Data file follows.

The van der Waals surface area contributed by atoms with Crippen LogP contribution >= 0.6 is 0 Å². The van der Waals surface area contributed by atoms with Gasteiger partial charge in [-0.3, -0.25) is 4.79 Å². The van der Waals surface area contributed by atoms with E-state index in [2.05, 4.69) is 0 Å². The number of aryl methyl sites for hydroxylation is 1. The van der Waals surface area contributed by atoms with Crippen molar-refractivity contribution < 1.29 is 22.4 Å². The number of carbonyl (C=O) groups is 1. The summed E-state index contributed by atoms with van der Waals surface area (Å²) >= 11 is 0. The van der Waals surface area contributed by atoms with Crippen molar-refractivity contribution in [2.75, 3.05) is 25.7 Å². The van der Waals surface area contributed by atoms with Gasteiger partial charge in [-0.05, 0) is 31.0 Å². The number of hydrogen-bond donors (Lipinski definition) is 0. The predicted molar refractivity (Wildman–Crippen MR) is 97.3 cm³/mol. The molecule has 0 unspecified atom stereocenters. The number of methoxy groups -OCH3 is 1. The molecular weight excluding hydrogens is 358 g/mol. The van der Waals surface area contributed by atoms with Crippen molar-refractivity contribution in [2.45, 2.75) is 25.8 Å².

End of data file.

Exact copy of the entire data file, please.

The van der Waals surface area contributed by atoms with Crippen LogP contribution >= 0.6 is 0 Å². The van der Waals surface area contributed by atoms with Gasteiger partial charge in [-0.3, -0.25) is 4.79 Å². The van der Waals surface area contributed by atoms with E-state index in [2.05, 4.69) is 0 Å². The number of aryl methyl sites for hydroxylation is 1. The van der Waals surface area contributed by atoms with Crippen molar-refractivity contribution < 1.29 is 22.4 Å². The number of carbonyl (C=O) groups is 1. The summed E-state index contributed by atoms with van der Waals surface area (Å²) >= 11 is 0. The van der Waals surface area contributed by atoms with Crippen molar-refractivity contribution in [2.75, 3.05) is 25.7 Å². The van der Waals surface area contributed by atoms with Gasteiger partial charge in [-0.05, 0) is 31.0 Å². The number of hydrogen-bond donors (Lipinski definition) is 0. The predicted molar refractivity (Wildman–Crippen MR) is 97.3 cm³/mol. The molecule has 0 unspecified atom stereocenters. The number of methoxy groups -OCH3 is 1. The molecular weight excluding hydrogens is 358 g/mol. The van der Waals surface area contributed by atoms with Crippen molar-refractivity contribution in [2.45, 2.75) is 25.8 Å².